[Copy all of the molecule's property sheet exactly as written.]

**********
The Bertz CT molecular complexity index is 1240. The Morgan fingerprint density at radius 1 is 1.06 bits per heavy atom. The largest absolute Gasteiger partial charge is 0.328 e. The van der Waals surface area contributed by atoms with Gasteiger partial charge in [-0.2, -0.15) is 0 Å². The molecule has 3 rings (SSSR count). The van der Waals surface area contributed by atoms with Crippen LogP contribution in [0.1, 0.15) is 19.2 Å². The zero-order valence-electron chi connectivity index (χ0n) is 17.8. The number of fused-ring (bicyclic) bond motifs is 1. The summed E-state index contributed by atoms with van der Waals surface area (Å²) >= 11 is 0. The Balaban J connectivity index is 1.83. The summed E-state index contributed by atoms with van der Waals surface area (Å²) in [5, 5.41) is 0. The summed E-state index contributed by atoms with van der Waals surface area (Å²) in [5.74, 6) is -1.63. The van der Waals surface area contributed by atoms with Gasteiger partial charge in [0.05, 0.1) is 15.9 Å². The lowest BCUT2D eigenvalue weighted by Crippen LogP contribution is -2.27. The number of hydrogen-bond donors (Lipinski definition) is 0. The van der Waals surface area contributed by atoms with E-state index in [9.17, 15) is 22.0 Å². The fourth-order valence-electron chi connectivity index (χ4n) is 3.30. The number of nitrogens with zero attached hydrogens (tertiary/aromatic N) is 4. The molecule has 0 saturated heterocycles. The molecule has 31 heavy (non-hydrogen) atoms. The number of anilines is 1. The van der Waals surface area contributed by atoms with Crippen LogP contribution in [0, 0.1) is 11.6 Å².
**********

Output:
The Bertz CT molecular complexity index is 1240. The Morgan fingerprint density at radius 1 is 1.06 bits per heavy atom. The largest absolute Gasteiger partial charge is 0.328 e. The van der Waals surface area contributed by atoms with Gasteiger partial charge in [-0.2, -0.15) is 0 Å². The molecule has 3 rings (SSSR count). The van der Waals surface area contributed by atoms with Crippen LogP contribution in [0.1, 0.15) is 19.2 Å². The zero-order valence-electron chi connectivity index (χ0n) is 17.8. The number of fused-ring (bicyclic) bond motifs is 1. The summed E-state index contributed by atoms with van der Waals surface area (Å²) >= 11 is 0. The Balaban J connectivity index is 1.83. The summed E-state index contributed by atoms with van der Waals surface area (Å²) in [5, 5.41) is 0. The summed E-state index contributed by atoms with van der Waals surface area (Å²) in [5.74, 6) is -1.63. The van der Waals surface area contributed by atoms with Gasteiger partial charge in [0.05, 0.1) is 15.9 Å². The lowest BCUT2D eigenvalue weighted by Crippen LogP contribution is -2.27. The number of hydrogen-bond donors (Lipinski definition) is 0. The van der Waals surface area contributed by atoms with E-state index in [9.17, 15) is 22.0 Å². The fourth-order valence-electron chi connectivity index (χ4n) is 3.30. The number of nitrogens with zero attached hydrogens (tertiary/aromatic N) is 4. The molecule has 0 saturated heterocycles. The molecule has 31 heavy (non-hydrogen) atoms. The number of anilines is 1. The van der Waals surface area contributed by atoms with Crippen LogP contribution in [0, 0.1) is 11.6 Å².